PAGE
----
I digested this and realized how perfect of an answer it was. I was even a little embarrassed that it did not come to my mind. When she had asked me I thought of obvious things like the food, the craziness, and the music. I know these are all a major part of the city, but when it comes down to it, none of that would be there if it weren’t for the strong inner spirit that the people of New Orleans have.

Levee along the Industrial Canal, Lower Ninth Ward, March 2012, Taylor Frarie

Thinking about it brought me back to the Lower Ninth Ward where we had visited on Sunday, our first day there. I just remember standing there when we learned about the destruction and how all the houses we were seeing would have been completely submerged in water. I tried to take it in, to fathom the magnitude of the damage and horror, but I just could not. It was surreal, like none of it had happened. But I know it did.  Even when we saw where the levee broke, it still didn’t quite hit me, and I don’t think it ever will. No one can imagine such an event unless it happens to them, the rest of us just have to try to do what we can to help. And people did try to help, just as residents tried to help each other.

Today the Lower Ninth Ward, even though it has a long way to go, is looking infinitely better. I remember long-time resident Ronald Lewis telling us that one of the things that made him happiest was the sight of children playing in the street in front of his house.  This hit me and I thought it was a beautiful way to describe it. It meant that life was truly coming back to his home and neighborhood. At first, I was surprised to learn that not all of the efforts into helping the Lower Ninth were fully appreciated. For instance, the modern and energy-efficient homes built by Brad Pitt’s “Make it Right” Foundation. But now I understand that many residents just wanted help getting back to their old lives, they didn’t want everything to change. They just needed some support to get back on their feet.

Cover of Dan Baum's "Nine Lives"

Although foundation support is mostly a good thing; I can see where the mixed feelings are coming from.  I think these feelings are embodied through a song written by Paul Sanchez for a musical based on the Dan Baum’s book “Nine Lives.” Ronald Lewis’s story is one of the nine. The chorus of that song states: “We were fine in the Lower Nine.” These words are drawn straight from Baum’s interview with Lewis. The song reflects Lewis’s exuberant pride in his neighborhood and helped me to further understand the feelings held by him and his neighbors.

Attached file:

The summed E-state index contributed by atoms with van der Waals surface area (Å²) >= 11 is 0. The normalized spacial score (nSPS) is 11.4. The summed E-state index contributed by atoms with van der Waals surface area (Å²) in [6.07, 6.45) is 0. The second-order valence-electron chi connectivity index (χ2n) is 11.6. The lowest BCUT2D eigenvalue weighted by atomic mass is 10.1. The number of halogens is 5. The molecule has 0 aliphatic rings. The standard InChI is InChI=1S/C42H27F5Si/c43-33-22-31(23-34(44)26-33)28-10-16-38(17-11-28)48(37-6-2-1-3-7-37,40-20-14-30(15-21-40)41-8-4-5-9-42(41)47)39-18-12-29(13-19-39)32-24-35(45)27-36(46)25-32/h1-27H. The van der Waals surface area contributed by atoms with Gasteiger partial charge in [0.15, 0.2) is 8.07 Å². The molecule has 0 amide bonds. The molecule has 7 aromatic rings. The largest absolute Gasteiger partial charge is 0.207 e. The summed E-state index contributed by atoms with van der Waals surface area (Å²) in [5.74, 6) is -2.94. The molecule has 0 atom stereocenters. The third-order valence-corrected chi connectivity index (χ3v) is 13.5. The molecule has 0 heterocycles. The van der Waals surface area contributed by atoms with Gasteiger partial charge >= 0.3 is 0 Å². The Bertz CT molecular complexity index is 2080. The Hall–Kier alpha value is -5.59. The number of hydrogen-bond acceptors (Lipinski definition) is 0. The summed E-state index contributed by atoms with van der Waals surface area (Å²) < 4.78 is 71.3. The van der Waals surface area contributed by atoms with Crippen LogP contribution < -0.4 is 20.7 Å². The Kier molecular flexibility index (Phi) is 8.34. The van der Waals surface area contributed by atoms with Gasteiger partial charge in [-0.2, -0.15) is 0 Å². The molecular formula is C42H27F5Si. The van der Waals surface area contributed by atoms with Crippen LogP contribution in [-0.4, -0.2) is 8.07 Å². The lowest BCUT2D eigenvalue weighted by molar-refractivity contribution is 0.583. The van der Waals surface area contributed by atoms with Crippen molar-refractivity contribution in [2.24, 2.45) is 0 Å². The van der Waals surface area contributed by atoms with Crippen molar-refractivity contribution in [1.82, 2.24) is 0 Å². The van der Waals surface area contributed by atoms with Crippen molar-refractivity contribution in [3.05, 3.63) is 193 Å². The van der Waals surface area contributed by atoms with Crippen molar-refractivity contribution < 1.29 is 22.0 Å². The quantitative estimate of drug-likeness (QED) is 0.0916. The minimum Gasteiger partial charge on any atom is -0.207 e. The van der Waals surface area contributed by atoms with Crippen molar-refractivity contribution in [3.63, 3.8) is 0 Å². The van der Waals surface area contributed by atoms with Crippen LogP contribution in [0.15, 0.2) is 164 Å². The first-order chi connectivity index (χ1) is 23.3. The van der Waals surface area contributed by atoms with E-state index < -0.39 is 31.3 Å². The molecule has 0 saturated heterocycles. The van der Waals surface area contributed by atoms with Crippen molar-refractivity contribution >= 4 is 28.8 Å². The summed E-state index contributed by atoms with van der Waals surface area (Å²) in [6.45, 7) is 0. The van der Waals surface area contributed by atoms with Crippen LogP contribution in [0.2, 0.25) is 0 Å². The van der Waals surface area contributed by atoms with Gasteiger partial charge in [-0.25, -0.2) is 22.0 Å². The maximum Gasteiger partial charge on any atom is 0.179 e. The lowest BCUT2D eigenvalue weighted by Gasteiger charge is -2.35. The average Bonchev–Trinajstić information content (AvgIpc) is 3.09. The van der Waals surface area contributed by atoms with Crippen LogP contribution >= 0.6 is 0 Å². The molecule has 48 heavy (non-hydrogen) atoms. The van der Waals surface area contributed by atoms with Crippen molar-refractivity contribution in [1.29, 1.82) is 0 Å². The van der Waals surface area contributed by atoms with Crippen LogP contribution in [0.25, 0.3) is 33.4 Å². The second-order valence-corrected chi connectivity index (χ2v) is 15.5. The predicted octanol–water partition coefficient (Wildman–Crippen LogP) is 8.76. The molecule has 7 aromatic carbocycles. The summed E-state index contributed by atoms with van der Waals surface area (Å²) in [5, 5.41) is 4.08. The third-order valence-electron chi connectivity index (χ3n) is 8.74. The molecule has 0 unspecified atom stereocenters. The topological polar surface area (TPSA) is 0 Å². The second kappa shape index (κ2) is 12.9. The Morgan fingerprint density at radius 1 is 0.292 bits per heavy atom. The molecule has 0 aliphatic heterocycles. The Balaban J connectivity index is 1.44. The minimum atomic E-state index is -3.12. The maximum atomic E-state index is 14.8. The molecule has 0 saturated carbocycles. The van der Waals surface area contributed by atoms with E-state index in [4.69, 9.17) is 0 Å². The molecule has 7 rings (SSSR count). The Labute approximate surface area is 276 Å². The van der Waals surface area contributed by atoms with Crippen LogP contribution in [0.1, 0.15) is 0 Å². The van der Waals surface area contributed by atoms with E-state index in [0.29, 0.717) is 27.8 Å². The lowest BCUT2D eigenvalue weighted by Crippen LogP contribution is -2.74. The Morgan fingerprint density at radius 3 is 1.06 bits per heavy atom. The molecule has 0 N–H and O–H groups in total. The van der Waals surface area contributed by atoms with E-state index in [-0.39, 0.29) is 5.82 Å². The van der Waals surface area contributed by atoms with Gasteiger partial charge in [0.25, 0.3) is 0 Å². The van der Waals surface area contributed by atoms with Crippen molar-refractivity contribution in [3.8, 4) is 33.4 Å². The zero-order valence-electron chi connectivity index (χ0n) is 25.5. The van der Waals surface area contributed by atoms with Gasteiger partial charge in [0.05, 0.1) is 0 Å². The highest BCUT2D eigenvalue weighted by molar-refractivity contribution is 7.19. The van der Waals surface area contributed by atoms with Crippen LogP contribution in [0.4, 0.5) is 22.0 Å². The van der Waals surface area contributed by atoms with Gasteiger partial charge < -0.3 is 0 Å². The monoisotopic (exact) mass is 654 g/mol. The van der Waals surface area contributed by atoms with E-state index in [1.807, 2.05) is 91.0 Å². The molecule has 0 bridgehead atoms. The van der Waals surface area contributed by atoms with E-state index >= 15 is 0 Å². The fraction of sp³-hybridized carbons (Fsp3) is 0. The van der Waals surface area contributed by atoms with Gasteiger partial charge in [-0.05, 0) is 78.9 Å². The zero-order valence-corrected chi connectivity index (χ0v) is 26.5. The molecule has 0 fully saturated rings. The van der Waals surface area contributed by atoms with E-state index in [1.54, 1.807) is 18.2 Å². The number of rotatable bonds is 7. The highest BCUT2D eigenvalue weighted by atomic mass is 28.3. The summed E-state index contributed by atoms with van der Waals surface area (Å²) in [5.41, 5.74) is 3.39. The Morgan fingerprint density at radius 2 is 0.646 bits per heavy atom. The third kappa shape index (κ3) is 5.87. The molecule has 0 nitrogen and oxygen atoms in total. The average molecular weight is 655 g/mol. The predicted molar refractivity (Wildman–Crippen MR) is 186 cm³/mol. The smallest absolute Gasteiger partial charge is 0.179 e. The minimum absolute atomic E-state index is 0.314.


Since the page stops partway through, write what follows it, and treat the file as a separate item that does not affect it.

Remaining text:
As I walked down the streets of New Orleans for the last time, these were my thoughts. As music played and people laughed and danced and stumbled all around me, I knew that the city was once again a place of high spirits despite the tragedy and devastation that it had faced.  It took me some time, but I finally saw and realized that the spirit of rebirth was alive and well in New Orleans and I watched as it pulsed through the city. And maybe, I thought, this is my favorite thing too.

–Taylor Frarie–

Fine in the Lower Nine Monday, Mar 12 2012 

Ronald Lewis and the House of Dance and Fathers, March 2012

For the first time, the entire group went into New Orleans. And heading from Slidell, we logically, and by planning, went from east to west. First stop was the Lower Ninth Ward, arguably the part of the City hardest hit by the flooding after Hurricane Katrina.

We began our visit at 1317 Tupelo Street, home of Ronald Lewis and his backyard museum, the House of Dance and Feathers. I first met him last summer, but I got to know him several years ago in Dan Baum’s wonderful book, Nine Lives. Ronald’s voice, as relayed by Baum, captured me, and before they read the book, I wanted my students to meet Ronald and hear him and his wisdom in person.

Students with Ronald Lewis, March 2012.